What is included in a meal? Are there choices? How many drinks can I have?
Breakfast is typically a buffet with eggs, fruit, potatoes, meat, toast, juice and coffee. Lunch is usually off a select menu and students receive one drink in addition to water (sodas, smoothies, etc.). Dinner will either be a buffet at the hotel with meat, chicken, fish and vegetarian choices or at a local restaurant with open menu choices. In the case of the dinner buffet, there will usually be a drink that is offered and may come with refills. When we eat dinner at a local restaurant, students will get one drink in addition to water. Dessert is not included in regular meals. There will be dessert given at special meals, such as the Welcome Dinner, the Farewell Dinner and one or two of the buffet dinners at the hotel. If students would like additional drinks or desserts, they are welcome to purchase them separately.
Can we do laundry?
Laundry will be done twice during each session. Students will be given plastic bags and a laundry list to complete. The bags of clothes will all be collected in the morning after breakfast to be cleaned. Normally they will be returned later the same day, but in some cases may be returned the next morning. Students are limited to 5 Kilos or 11 pounds per week. If a student’s laundry bag exceeds this amount they will be charged $1/Kilo (2.2 pounds) for each kilo over the maximum amount. This amount will be paid to the hotel on the day the laundry is returned.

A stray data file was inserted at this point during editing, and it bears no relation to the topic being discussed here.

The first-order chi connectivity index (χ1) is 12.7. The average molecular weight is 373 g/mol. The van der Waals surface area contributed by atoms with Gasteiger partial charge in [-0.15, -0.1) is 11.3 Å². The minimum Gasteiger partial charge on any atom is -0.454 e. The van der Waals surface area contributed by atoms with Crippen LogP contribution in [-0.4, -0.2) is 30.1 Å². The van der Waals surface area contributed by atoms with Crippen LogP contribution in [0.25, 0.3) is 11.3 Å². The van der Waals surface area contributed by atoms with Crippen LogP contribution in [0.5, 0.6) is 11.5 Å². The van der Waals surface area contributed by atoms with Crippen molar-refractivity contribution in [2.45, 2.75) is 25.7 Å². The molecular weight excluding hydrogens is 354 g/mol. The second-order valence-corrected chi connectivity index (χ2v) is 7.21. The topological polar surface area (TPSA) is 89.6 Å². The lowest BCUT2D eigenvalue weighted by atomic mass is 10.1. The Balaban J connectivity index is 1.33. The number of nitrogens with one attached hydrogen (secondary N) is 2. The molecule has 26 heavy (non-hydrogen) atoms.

Can I change roommates?
It is our policy that we do not change roommates once the camp starts. We have in the past made exceptions to this rule, but only in extenuating circumstances.
Are there safety deposit boxes?
Every student will have access to a safety deposit box, either in the hotel room or at the front desk. These are provided so that students can store valuables such as money and traveler’s checks. While we have had very little problem in the past with theft, it is always a good idea to take precautions.
How dangerous is the surfing?
Each camp location has different surf, tide and beach conditions. Some of these conditions are year-round while others are affected by weather and seasonal fluctuations. Each day, surf lessons are timed to coincide with the optimal tide conditions. We also require that all of our surf instructors also be trained lifeguards. If at any point the surf conditions are such that it would be dangerous for the students to be in the water, the lessons for that day will be cancelled and made up at a different time. Through the years, we have had no serious injuries to students on our program while surfing.